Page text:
# AnalyticBridge

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Random Forest is a machine learning algorithm used for classification, regression, and feature selection. It's an ensemble technique, meaning it combines the output of one weaker technique in order to get a stronger result.

The weaker technique in this case is a decision tree. Decision trees work by splitting the and re-splitting the data by features. If a decision tree is split along good features, it can give a decent predictive output. Random Forest works by averaging decision tree output, but it’s a bit more complicated than that. It also ranks an individual tree’s output, by comparing it to the known output from the training data. This allows it to rank features. Some of the decision trees will perform better, and so the features within the tree will be deemed more important.

Classification and regression would be the actual output of the model.
A good RF (meaning one that generalizes well) will have higher accuracy by each tree, and higher diversity among it’s trees.

One downfall of random forest is it can fail with higher dimensional data, because the trees will often be split by less relevant features. If you’re still intrigued by random forest, I encourage you to research more on your own! It gets a lot more mathematical.
Now, let’s implement one in Python. We will be using the famous Iris Dataset, collected in the 1930’s by Edgar Anderson. In this example, we are going to train a random forest classification algorithm to predict the class in the test data. I’ve split the data so each class is represented correctly.

Note – you have to have scikit-learn, pandas, numPy, and sciPy installed for this tutorial. You can install them all easily using pip (‘pip install sciPy’, etc). You could also download anacondas.

The data for this tutorial is on my github, as well as the iPython notebook.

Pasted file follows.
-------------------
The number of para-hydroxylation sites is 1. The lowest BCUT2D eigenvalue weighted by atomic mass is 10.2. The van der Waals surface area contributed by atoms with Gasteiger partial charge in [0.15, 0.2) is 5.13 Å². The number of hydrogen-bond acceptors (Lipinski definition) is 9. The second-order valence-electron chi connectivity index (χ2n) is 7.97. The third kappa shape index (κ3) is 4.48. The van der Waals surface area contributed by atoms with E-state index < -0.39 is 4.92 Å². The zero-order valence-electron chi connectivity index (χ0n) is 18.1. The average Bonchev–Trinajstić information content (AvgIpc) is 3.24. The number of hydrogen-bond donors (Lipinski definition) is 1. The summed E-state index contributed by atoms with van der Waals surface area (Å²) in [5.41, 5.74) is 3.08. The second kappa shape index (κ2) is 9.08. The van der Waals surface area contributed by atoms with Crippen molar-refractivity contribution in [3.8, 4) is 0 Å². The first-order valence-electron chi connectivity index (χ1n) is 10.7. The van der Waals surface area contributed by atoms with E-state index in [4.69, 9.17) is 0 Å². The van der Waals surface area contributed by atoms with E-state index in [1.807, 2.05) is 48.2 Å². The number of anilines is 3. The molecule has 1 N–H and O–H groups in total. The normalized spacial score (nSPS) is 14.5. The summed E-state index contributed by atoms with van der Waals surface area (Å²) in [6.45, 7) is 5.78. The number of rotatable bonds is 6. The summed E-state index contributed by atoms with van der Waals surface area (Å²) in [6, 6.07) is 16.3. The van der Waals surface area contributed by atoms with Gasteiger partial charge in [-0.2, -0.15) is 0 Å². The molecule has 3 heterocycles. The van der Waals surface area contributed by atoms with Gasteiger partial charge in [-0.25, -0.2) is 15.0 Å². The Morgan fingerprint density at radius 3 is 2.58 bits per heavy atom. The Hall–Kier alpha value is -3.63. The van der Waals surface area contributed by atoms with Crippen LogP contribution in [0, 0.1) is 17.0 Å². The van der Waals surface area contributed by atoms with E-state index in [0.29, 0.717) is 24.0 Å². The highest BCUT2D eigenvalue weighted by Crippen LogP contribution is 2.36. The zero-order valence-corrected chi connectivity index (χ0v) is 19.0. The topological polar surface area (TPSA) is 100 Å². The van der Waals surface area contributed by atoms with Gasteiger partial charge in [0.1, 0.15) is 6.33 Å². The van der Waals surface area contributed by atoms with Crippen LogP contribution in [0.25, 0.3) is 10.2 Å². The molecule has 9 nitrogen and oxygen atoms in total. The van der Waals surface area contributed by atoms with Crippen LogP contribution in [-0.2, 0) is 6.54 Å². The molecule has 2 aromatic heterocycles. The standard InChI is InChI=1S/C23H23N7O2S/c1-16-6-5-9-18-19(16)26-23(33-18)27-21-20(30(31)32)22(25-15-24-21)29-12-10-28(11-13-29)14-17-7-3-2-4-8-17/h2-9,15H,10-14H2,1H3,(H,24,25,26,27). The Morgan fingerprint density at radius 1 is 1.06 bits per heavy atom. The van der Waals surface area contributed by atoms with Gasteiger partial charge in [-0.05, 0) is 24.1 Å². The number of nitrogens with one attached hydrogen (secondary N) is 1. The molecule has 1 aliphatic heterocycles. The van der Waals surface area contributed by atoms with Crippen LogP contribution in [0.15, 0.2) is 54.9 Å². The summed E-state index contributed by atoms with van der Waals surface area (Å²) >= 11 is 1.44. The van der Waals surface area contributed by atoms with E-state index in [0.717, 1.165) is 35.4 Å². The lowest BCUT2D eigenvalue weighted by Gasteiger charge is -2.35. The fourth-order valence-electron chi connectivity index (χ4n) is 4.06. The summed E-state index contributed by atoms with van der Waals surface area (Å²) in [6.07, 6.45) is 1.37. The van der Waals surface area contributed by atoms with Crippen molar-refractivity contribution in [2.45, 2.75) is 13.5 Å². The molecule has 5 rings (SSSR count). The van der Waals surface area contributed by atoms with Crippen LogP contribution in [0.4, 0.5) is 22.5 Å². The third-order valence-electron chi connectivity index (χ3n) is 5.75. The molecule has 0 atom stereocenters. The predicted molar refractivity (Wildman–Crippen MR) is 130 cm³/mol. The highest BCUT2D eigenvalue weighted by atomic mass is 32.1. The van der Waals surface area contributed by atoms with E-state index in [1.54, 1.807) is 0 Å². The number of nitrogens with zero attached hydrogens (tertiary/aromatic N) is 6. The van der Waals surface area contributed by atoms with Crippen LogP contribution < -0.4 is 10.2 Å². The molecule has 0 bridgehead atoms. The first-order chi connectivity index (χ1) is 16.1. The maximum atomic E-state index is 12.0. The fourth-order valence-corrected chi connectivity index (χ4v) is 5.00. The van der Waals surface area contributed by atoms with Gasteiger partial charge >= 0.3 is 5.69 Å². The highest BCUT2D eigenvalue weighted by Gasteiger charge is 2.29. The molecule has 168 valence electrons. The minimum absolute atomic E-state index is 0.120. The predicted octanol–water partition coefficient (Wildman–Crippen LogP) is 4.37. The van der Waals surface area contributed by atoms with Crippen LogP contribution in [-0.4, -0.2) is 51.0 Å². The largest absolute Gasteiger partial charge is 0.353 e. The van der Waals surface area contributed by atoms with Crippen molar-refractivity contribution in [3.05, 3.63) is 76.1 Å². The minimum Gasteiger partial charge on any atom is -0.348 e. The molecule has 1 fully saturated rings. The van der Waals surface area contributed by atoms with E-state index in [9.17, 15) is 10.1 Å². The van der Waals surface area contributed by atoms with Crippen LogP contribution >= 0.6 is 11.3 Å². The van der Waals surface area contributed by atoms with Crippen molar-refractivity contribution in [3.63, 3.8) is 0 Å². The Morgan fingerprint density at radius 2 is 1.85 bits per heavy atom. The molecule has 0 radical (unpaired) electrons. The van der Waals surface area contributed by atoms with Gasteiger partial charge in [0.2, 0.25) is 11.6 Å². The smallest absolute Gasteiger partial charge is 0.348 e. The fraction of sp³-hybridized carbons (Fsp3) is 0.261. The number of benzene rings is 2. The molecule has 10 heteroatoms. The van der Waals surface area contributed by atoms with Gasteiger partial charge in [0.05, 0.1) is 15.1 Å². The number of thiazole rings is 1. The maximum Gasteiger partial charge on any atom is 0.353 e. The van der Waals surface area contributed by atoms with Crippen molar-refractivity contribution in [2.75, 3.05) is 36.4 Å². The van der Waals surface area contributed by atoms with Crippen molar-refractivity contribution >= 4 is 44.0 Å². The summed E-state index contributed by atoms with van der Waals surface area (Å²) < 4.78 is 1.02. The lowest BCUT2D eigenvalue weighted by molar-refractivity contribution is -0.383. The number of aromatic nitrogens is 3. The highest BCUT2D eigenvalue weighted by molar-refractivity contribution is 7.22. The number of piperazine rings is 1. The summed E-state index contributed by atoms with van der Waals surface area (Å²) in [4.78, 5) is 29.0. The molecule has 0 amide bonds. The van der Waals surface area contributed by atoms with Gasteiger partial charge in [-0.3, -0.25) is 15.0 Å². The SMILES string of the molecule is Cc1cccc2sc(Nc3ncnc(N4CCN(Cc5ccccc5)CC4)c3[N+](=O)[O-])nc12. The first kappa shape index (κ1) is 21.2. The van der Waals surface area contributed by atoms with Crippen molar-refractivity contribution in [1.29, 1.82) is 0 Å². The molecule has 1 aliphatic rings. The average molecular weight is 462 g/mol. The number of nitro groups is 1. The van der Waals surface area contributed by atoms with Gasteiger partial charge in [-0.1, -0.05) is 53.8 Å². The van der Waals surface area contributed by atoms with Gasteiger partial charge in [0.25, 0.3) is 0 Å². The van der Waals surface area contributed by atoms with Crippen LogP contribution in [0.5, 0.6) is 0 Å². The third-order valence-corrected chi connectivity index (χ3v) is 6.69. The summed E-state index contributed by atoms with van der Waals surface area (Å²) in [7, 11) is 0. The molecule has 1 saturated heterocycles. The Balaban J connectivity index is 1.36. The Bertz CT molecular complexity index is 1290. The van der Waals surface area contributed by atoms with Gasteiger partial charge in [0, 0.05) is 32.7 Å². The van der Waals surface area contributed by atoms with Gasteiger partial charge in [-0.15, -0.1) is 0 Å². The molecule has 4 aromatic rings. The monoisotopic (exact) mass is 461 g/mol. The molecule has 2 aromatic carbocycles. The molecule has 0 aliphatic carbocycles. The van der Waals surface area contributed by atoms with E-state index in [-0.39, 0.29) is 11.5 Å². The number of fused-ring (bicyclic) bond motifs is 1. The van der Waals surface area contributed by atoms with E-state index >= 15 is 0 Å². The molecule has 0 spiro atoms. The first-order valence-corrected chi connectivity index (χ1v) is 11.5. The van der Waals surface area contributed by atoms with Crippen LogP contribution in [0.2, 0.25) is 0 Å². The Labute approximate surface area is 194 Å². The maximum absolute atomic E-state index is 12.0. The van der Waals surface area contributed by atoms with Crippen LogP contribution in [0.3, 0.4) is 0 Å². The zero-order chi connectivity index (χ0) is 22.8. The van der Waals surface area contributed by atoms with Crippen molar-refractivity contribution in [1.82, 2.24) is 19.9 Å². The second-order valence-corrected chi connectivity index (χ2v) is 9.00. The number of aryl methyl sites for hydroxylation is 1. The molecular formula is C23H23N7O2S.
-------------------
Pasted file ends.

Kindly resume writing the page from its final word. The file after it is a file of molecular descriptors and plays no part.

`# First let's import the dataset, using Pandas.`

`import pandas as pd`

`# make sure you're in the right directory if using iPython!`

`train = pd.read_csv("train.csv")`

`test = pd.read_csv("test.csv")`

`train.head()` `# if you don't have the packages installed for this,`

`# you will get an error.`

`from sklearn.ensemble import RandomForestClassifier`

`# the data have to be in a numpy array in order for`

`# the random forest algorithm to accept it!`

`# Also, output must be separated.`

`cols = ['petal_length', 'petal_width', 'sepal_length', 'sepal_width'] `

`colsRes = ['class']`

`trainArr = train.as_matrix(cols) #training array`

`trainRes = train.as_matrix(colsRes) # training results`

`## Training!`

`rf = RandomForestClassifier(n_estimators=100) # initialize`

`rf.fit(trainArr, trainRes) # fit the data to the algorithm`

`# note - you might get an warning saying you entered a 2 column`

`# vector..ignore it. If you know how to get around this warning,`

`# please comment! The algorithm seems to work anyway.`

`## Testing!`

`# put the test data in the same format!`

`testArr = test.as_matrix(cols)`

`results = rf.predict(testArr)`

`# something I like to do is to add it back to the data frame, `so I can compare side-by-side

`test['predictions'] = results`

`test.head()`

`# note - the column names shifted. Just ignore that.` With this dataset, the random forest algorithm predicted class perfectly. That is unlikely to happen on a more challenging problem, but I hope now you know how to get started!

Last note on overfitting – sometimes in machine learning, we will build our models too specific to the training data. Our model takes on the random nuances of the training data. This causes problems when we try to generalize the model. As a good practice, if your initial dataset is a good size, split the data into training and test data. I’ve already done that for this tutorial, and I will write another post on how to do that with pandas soon.

View the original post, and others from the author here.

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